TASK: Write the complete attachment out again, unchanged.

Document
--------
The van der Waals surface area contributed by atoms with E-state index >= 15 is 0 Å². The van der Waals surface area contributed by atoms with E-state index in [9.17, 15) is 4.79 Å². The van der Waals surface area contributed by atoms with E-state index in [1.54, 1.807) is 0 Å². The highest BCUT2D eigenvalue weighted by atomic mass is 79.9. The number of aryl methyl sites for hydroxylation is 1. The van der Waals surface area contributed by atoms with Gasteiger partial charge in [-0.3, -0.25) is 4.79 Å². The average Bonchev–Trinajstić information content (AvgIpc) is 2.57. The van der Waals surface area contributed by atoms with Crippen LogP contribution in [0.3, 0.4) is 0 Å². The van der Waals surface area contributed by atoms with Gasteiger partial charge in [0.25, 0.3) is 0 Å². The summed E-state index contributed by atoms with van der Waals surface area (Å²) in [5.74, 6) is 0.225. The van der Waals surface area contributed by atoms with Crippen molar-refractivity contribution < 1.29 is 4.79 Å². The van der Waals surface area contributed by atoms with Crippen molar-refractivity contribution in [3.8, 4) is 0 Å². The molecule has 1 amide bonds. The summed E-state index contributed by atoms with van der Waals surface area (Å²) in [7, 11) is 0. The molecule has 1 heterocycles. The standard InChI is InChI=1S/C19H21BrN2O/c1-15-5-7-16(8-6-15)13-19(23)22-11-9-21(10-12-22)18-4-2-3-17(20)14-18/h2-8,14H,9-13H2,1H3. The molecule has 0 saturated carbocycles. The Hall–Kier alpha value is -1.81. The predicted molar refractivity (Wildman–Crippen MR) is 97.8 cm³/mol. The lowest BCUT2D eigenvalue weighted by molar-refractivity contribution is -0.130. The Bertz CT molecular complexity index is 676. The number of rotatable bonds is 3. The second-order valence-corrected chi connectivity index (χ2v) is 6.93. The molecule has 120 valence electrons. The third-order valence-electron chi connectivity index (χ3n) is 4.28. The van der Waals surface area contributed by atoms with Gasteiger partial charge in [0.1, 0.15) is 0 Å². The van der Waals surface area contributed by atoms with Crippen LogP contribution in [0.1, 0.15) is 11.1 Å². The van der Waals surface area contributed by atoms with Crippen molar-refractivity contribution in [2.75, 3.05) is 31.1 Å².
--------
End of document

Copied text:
The van der Waals surface area contributed by atoms with E-state index >= 15 is 0 Å². The van der Waals surface area contributed by atoms with E-state index in [9.17, 15) is 4.79 Å². The van der Waals surface area contributed by atoms with E-state index in [1.54, 1.807) is 0 Å². The highest BCUT2D eigenvalue weighted by atomic mass is 79.9. The number of aryl methyl sites for hydroxylation is 1. The van der Waals surface area contributed by atoms with Gasteiger partial charge in [-0.3, -0.25) is 4.79 Å². The average Bonchev–Trinajstić information content (AvgIpc) is 2.57. The van der Waals surface area contributed by atoms with Crippen LogP contribution in [0.3, 0.4) is 0 Å². The van der Waals surface area contributed by atoms with Gasteiger partial charge in [0.25, 0.3) is 0 Å². The summed E-state index contributed by atoms with van der Waals surface area (Å²) in [5.74, 6) is 0.225. The van der Waals surface area contributed by atoms with Crippen molar-refractivity contribution < 1.29 is 4.79 Å². The van der Waals surface area contributed by atoms with Crippen molar-refractivity contribution in [3.8, 4) is 0 Å². The molecule has 1 amide bonds. The summed E-state index contributed by atoms with van der Waals surface area (Å²) in [7, 11) is 0. The molecule has 1 heterocycles. The standard InChI is InChI=1S/C19H21BrN2O/c1-15-5-7-16(8-6-15)13-19(23)22-11-9-21(10-12-22)18-4-2-3-17(20)14-18/h2-8,14H,9-13H2,1H3. The molecule has 0 saturated carbocycles. The Hall–Kier alpha value is -1.81. The predicted molar refractivity (Wildman–Crippen MR) is 97.8 cm³/mol. The lowest BCUT2D eigenvalue weighted by molar-refractivity contribution is -0.130. The Bertz CT molecular complexity index is 676. The number of rotatable bonds is 3. The second-order valence-corrected chi connectivity index (χ2v) is 6.93. The molecule has 120 valence electrons. The third-order valence-electron chi connectivity index (χ3n) is 4.28. The van der Waals surface area contributed by atoms with Gasteiger partial charge in [0.1, 0.15) is 0 Å². The van der Waals surface area contributed by atoms with Crippen LogP contribution in [0.1, 0.15) is 11.1 Å². The van der Waals surface area contributed by atoms with Crippen molar-refractivity contribution in [2.75, 3.05) is 31.1 Å².